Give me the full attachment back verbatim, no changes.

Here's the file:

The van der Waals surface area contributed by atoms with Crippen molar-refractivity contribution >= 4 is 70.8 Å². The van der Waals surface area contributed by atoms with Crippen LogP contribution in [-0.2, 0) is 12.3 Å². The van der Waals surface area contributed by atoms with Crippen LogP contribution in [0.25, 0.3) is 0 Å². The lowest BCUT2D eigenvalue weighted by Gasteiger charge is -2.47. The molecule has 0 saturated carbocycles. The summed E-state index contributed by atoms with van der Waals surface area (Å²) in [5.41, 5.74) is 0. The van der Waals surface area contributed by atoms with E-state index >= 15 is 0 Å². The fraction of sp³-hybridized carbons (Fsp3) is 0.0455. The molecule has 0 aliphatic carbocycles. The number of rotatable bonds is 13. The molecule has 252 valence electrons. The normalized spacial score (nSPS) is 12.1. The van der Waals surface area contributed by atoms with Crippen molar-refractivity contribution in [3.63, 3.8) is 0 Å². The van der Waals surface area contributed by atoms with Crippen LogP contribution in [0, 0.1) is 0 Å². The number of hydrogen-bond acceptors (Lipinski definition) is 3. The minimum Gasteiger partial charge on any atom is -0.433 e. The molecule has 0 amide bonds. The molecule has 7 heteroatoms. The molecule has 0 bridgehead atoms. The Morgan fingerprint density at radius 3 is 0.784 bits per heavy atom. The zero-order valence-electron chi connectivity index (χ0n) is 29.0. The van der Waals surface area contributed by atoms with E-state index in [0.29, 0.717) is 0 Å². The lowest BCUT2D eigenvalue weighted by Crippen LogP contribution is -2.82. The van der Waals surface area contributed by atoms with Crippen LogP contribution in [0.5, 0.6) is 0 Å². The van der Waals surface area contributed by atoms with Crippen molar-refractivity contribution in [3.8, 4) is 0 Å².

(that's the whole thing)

The van der Waals surface area contributed by atoms with Crippen molar-refractivity contribution >= 4 is 70.8 Å². The van der Waals surface area contributed by atoms with Crippen LogP contribution in [-0.2, 0) is 12.3 Å². The van der Waals surface area contributed by atoms with Crippen LogP contribution in [0.25, 0.3) is 0 Å². The lowest BCUT2D eigenvalue weighted by Gasteiger charge is -2.47. The molecule has 0 saturated carbocycles. The summed E-state index contributed by atoms with van der Waals surface area (Å²) in [5.41, 5.74) is 0. The van der Waals surface area contributed by atoms with E-state index >= 15 is 0 Å². The fraction of sp³-hybridized carbons (Fsp3) is 0.0455. The molecule has 0 aliphatic carbocycles. The number of rotatable bonds is 13. The molecule has 252 valence electrons. The normalized spacial score (nSPS) is 12.1. The van der Waals surface area contributed by atoms with Crippen molar-refractivity contribution in [3.63, 3.8) is 0 Å². The van der Waals surface area contributed by atoms with Crippen LogP contribution in [0, 0.1) is 0 Å². The number of hydrogen-bond acceptors (Lipinski definition) is 3. The minimum Gasteiger partial charge on any atom is -0.433 e. The molecule has 0 amide bonds. The molecule has 7 heteroatoms. The molecule has 0 bridgehead atoms. The Morgan fingerprint density at radius 3 is 0.784 bits per heavy atom. The zero-order valence-electron chi connectivity index (χ0n) is 29.0. The van der Waals surface area contributed by atoms with E-state index in [0.29, 0.717) is 0 Å². The lowest BCUT2D eigenvalue weighted by Crippen LogP contribution is -2.82. The van der Waals surface area contributed by atoms with Crippen LogP contribution in [0.5, 0.6) is 0 Å². The van der Waals surface area contributed by atoms with Crippen molar-refractivity contribution in [3.8, 4) is 0 Å².